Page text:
USA -led warplanes on Wednesday blocked a convoy of Islamic State fighters and their families from reaching territory the group holds in east Syria and struck a group of their comrades travelling to meet them, a coalition spokesman said.
Coalition spokesman Col. Ryan Dillon told CNN that the "coalition conducted air strikes to stop a convoy of ISIS fighters and their families from reaching an ISIS-held area in eastern Syria from the Lebanese border under a truce deal".
Their convoy left Monday and.
The coalition said it did not strike the Daesh convoy but severely damaged the road it was using while also confirming that it hit "individual vehicles and fighters" that had been identified as Daesh.
The main security body of the Iraqi Kurdistan region also condemned the deal, questioning the motivation of the Syrian regime and its key Lebanese ally for dealing with the jihadi group responsible for capturing swathes of Syrian and Iraqi territory since 2014 and the murder of thousands.
Lebanese troops launched an attack against ISIS on August 18, while Syrian troops and Hezbollah fighters launched a simultaneous offensive from the Syrian side of the border.
He said Iraq was battling the fighters, not sending them to Syria.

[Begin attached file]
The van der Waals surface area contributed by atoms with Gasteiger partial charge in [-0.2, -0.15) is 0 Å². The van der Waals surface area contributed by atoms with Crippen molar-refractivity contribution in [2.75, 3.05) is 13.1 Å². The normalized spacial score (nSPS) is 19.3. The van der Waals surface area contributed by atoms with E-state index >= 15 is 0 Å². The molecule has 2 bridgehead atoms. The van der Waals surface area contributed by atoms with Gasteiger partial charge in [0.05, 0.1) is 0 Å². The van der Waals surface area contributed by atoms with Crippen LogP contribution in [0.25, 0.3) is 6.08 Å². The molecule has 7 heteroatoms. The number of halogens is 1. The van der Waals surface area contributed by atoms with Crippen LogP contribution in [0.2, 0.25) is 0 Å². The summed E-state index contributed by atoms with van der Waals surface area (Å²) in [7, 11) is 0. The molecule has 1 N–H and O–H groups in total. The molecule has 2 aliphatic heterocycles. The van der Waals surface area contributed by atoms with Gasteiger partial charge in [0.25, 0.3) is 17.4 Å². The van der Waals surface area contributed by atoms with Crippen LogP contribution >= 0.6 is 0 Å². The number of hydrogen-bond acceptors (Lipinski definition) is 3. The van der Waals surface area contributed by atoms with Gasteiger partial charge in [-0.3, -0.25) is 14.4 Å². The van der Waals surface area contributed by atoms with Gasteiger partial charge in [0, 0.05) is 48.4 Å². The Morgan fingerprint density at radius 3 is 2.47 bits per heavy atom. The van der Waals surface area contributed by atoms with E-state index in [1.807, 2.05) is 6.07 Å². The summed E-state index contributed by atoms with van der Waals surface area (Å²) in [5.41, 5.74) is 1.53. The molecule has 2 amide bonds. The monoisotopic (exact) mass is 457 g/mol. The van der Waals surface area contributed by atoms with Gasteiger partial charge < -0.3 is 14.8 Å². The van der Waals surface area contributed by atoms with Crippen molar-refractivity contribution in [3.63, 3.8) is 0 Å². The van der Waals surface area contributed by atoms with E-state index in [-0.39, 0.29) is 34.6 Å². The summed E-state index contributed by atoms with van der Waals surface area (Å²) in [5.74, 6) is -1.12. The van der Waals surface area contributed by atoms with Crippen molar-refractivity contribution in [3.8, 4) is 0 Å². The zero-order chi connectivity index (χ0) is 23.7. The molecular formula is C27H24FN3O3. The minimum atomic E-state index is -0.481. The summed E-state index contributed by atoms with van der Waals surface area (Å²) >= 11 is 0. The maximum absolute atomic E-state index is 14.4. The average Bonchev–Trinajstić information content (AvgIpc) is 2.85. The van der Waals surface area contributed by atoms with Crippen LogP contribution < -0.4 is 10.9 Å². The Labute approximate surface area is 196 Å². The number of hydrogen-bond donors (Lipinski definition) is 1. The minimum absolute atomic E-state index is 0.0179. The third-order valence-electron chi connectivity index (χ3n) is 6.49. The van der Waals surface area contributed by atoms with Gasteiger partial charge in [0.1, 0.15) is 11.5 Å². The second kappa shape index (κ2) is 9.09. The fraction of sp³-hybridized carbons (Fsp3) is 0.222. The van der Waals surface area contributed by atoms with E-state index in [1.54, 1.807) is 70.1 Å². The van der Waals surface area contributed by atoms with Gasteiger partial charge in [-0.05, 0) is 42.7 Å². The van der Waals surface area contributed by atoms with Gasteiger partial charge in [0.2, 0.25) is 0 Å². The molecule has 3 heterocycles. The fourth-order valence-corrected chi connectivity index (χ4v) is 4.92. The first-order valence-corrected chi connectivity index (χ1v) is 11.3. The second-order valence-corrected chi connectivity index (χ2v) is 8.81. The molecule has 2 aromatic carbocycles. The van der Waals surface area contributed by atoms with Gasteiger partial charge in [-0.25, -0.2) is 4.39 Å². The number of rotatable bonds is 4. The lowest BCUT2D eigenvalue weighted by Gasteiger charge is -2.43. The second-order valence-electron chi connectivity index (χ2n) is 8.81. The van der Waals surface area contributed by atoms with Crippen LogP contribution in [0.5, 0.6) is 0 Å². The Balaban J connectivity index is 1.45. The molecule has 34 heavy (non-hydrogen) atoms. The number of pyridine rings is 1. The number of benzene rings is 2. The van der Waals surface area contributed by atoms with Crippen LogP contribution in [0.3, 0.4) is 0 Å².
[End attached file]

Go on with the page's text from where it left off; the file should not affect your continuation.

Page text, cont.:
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After a meeting with President Michel Aoun, the army commander congratulated the military on "its victory against terrorism" and offered his condolences to the families of fallen soldiers. "If a soldier doesn't go into each room, clear it, and mark it as safe, then we can't say that we're done". "We don't expel them to Syria; we kill them in Iraq", Abadi said.
It insisted that it was merely coincidental that both sides simultaneously began an offensive against the Islamic State over a week ago and that both sides declared a cease-fire in their fights against the militant group at about the same time on Sunday. It is part of a deal that came into effect after negotiations, led by Hezbollah, to determine the fate of nine Lebanese soldiers who were captured in 2014. In Syria, under separate attacks from a US -led coalition and from the Russian-backed Syrian army, it is falling back on its strongholds along the Euphrates valley east of Raqqa, the de facto capital of the caliphate it declared in 2014.
His army chief, Gen Joseph Aoun, meanwhile defended the evacuation deal, saying he had wanted to find the missing soldiers and not risk any more lives.
The US-led global coalition has backed Kurdish and Iraqi forces.
The end game is "to make it tougher for the Coalition to capture Deir al-Zor province from ISIL, by relocating their fighters there" the defence expert said.
Lebanese army General Fadi Daoud said the area had been secured, but that there was still a danger of mines laid by the jihadists.